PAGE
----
This sorta turned into more that you probably need or want and is filled with anecdotes and poorly formatted thoughts but as someone who’s been there I think it’s best I share it in its raw entirely than delete it. Apologies.
Hey bud I hate to tell you this but you’re done for a while. We’re talking 6 months of being symptom free while increasing the difficulty of daily tasks. So, at the very least, you probably won’t see the ice again at anything more than a public skate for a year or two, if at all. Symptoms aren’t just cognitive but can affect your personality as well. I would schedule a consultation with a specialist, a neuropsychologist who has experience with concussions and tbi. I’m obviously no doctor and can’t say anything definitively.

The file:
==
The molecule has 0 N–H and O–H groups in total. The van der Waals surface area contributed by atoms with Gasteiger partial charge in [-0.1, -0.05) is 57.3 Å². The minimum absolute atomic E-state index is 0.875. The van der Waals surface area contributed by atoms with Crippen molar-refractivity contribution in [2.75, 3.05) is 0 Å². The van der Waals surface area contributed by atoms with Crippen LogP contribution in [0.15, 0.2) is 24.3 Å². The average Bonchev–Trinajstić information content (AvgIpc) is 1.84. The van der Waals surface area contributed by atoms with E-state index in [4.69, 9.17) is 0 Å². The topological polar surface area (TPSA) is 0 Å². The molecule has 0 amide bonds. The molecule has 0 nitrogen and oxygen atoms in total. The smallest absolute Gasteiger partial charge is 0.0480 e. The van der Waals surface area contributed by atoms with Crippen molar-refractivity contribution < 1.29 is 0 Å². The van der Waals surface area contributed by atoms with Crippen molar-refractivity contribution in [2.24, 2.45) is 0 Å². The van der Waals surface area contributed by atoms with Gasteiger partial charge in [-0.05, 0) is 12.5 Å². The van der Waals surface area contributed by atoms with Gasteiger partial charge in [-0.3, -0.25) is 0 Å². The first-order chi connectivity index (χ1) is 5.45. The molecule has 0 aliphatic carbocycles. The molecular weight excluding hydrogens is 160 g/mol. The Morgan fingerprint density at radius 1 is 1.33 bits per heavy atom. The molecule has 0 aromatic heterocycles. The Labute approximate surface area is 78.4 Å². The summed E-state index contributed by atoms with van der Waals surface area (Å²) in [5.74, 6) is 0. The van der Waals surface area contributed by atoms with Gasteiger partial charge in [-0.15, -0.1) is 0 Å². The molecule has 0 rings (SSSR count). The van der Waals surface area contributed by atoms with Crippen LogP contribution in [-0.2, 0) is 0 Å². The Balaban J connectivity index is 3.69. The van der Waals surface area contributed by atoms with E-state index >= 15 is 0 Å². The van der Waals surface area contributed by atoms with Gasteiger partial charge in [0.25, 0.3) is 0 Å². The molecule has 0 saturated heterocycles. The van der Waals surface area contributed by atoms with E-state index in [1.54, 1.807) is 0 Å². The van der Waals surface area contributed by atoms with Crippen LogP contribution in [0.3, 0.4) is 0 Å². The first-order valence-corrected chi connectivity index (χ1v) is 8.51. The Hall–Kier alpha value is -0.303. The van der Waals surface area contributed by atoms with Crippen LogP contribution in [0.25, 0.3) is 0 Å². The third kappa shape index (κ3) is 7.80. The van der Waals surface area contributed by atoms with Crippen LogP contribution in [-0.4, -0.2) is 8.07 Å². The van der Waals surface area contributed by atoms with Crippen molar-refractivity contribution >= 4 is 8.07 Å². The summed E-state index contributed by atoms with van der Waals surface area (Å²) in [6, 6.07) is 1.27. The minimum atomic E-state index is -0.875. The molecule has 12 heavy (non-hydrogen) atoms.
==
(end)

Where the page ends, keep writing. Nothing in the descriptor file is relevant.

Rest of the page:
I’ve been there though.
I’ve had 7 concussions in my career with the final causing persistent post concussive syndrome. The mid term side affects were similar to yours despite it being a much more typical concussion. It happened when I was 17 and playing my first year of Midget Major AAA. You only get one brain. And while I will always think back to the “what if’s” of when I replied to the junior and college teams I was in talks with that my career was over, I am glad that I have fully mentally recovered and am on track to completing a bachelors degree in 3 years. You do not want to become a burden on your family and make them take care of you for the rest of your days. So definitely be prepared for them to say you will never be able to play again. I wish I was as good at taking that advice as giving it, as I am constantly thinking about walking on to my colleges Acha team. But it does get easier over time.
Take care of yourself, it’s easy to slip into depression when you are suffering from tbi. Don’t be afraid to seek counseling if you need it, I wished i had just so that someone else other than my family could understand me when my high school’s faculty wouldn’t give me the help I needed.